By Cy Musiker
Traditional distributors aren’t offering much to filmmakers these days, slashing the amount they offer for the right to show a movie in North America.
But during this 56th Annual San Francisco International Film Festival, a new program aims to help independent artists advance their work on their own, through a workshop that offers training on how to navigate the new digital marketplace.
Hope said the job is like being a serial entrepreneur, so he wanted the festival to show filmmakers how to develop their own business skills.
“It seems prestigious to have a distributor with a name brand want to bring your film out,” Hope said. “But meanwhile, all those people invested their money and their labor in your film — your three years of life that you gave to that movie. It will never be earned back.”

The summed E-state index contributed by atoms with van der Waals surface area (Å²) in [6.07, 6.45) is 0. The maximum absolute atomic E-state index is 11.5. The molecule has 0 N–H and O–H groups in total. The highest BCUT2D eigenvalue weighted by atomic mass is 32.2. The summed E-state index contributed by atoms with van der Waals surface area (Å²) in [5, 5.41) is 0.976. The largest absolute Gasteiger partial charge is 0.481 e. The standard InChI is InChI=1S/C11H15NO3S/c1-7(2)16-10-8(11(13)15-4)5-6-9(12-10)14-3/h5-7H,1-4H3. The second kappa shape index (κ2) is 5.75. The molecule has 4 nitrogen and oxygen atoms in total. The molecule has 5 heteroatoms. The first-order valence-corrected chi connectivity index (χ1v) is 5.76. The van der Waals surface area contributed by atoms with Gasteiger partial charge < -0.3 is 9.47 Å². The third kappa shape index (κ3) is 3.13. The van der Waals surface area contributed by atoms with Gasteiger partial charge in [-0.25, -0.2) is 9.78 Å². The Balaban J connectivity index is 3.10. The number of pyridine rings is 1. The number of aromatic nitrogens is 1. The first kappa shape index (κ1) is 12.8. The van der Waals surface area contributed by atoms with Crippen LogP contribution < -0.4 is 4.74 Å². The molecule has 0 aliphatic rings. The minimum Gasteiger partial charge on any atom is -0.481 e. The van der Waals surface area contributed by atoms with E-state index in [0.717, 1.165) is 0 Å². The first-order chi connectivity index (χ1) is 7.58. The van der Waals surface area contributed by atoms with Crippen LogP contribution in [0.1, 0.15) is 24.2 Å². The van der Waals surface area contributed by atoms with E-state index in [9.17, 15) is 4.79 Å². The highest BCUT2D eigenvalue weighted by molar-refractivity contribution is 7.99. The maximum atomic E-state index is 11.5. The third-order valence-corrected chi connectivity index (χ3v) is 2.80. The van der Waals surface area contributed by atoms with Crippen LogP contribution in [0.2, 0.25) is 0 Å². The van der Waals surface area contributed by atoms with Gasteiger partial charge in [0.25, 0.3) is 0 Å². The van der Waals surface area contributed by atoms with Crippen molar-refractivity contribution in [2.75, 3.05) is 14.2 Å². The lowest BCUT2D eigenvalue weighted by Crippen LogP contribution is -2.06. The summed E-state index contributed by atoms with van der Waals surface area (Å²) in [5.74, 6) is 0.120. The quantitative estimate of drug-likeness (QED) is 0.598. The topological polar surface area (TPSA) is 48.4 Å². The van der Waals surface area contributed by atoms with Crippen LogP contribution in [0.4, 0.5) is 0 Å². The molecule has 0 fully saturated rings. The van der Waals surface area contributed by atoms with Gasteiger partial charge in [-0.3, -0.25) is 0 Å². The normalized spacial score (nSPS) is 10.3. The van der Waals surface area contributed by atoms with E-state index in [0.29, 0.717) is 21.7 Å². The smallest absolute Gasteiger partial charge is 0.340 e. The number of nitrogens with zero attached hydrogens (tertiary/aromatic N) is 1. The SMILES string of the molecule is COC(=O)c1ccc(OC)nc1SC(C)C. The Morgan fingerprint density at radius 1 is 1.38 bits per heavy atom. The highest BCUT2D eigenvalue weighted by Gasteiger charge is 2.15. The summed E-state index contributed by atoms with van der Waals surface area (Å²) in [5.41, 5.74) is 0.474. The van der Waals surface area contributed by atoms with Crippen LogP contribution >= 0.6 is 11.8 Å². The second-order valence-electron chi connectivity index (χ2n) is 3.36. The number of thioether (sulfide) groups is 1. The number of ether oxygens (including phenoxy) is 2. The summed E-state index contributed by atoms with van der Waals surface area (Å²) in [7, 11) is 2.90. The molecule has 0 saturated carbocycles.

So A2E, the Artist to Entrepreneur program, will show filmmakers how to distribute their movies themselves — in theaters, video on demand, through iTunes and other channels.
Hope said it’s “direct from the creator to the community.”
Adam Collis, director of the 2000 film “Sunset Strip,” is attending A2E. He said he likes how Hope is inspiring filmmakers to think like business people.
“Filmmakers need to deliver rewards that are commensurate with the level of risk that investors take,” Collis said.
And they have to deliver, Collis said, if they want to convince investors to back their next project.
“That’s what makes that investor say, ‘I have confidence in you. I’d like to invest in another film. I trust your creative vision. Do your thing.’ ”
Collis’ next project is “Car Dogs” — a father-and-son story set in a used car lot.
The A2E workshop continues through Sunday.